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My letter about credit unions who were attempting to demand a half a pound of flesh from their members was not clear (CU Times, Aug. 26). I was referring to federal credit unions. Federal credit unions are subject to strict usury limits imposed by Congress as defined in the Federal Credit Union Act. I was responding to the protestations of a federal credit union CEO who was interviewed in USA Today on the virtues of payday lending. For a federal credit union, all of the justifications for payday lending are interesting but irrelevant. The arguments are nothing more than a repackaging of the “just profit” arguments advanced for centuries. For federal credit unions there is no virtue in being usury lite. Usury laws vary state by state. However, in the federal system, Congress through the Federal Credit Union Act, made it clear that any rate above the present the NCUA authorized 18% is usurious, and the 18% rate is only under unique circumstances. The NCUA is required to justify this matter periodically. The NCUA has a mandate to return the rate back to 15% if the circumstances do not warrant a higher rate. The maximum rate that the NCUA can approve is 21%. Some state-chartered credit unions do business in states that do not have usury limits. The state places the moral dilemma on the shoulders of the credit union’s board of directors. Federal credit unions are required to protect members from usurious programs as a matter of law. The NCUA provided guidance on the matter. To its credit, it wrote a very broad instruction that gave federal credit unions a lot of room to develop a lending program and charge fees consistent with Regulation Z. Here lies the rub! The NCUA is forcing credit unions to obtain individual legal and accounting advice as to amount and type of charges that can be used in processing the loan application. The NCUA has not involved themselves in the specifics of this matter. They did provide a list of examples. The list does not include a provision for loan losses and legal fees. It is not an oversight that these fees are absent. I hope that any federal credit union that wishes to do a payday loan program has sought appropriate legal advice concerning Regulation Z. I have checked with attorneys familiar with Regulation Z, and they advise that it would be difficult to conclude that loan losses are a charge that you can put into the fee to process a loan and avoid adjusting the interest rate above 18% for a federal credit union. It is regrettable that many credit union leaders, the trade associations and the NCUA are silent on the blight of payday lending in the federal credit union industry. If the arguments that are being advanced are correct, they should request that Congress raise the usury limits or ask that the Federal Reserve Board amend Regulation Z to include loan-loss projections and legal and accounting costs in the charges that may constitute an administrative fee excluded from the finance charge.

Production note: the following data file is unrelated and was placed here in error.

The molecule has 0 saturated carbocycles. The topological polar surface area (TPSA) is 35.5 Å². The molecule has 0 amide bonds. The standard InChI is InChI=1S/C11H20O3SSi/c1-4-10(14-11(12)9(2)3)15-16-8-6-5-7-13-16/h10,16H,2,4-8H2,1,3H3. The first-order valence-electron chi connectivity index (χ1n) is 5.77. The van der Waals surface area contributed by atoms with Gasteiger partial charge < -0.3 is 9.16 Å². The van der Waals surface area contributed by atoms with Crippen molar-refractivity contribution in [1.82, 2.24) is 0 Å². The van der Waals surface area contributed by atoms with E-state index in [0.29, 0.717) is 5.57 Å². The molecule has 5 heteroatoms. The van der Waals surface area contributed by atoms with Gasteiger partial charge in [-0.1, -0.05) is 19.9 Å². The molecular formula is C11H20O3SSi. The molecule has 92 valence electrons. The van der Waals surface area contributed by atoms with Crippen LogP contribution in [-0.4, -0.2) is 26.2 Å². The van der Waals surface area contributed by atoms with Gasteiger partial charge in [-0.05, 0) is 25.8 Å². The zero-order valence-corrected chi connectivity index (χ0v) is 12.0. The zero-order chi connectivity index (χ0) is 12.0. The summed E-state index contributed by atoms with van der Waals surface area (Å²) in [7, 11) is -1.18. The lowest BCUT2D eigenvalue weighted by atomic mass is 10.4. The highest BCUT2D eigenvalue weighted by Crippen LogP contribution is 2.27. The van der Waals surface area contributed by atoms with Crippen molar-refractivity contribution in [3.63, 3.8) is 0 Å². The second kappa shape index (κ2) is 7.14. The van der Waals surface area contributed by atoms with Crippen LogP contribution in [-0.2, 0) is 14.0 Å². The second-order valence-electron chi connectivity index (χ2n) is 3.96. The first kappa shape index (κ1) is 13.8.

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Peter Westerman

Credit Union Times

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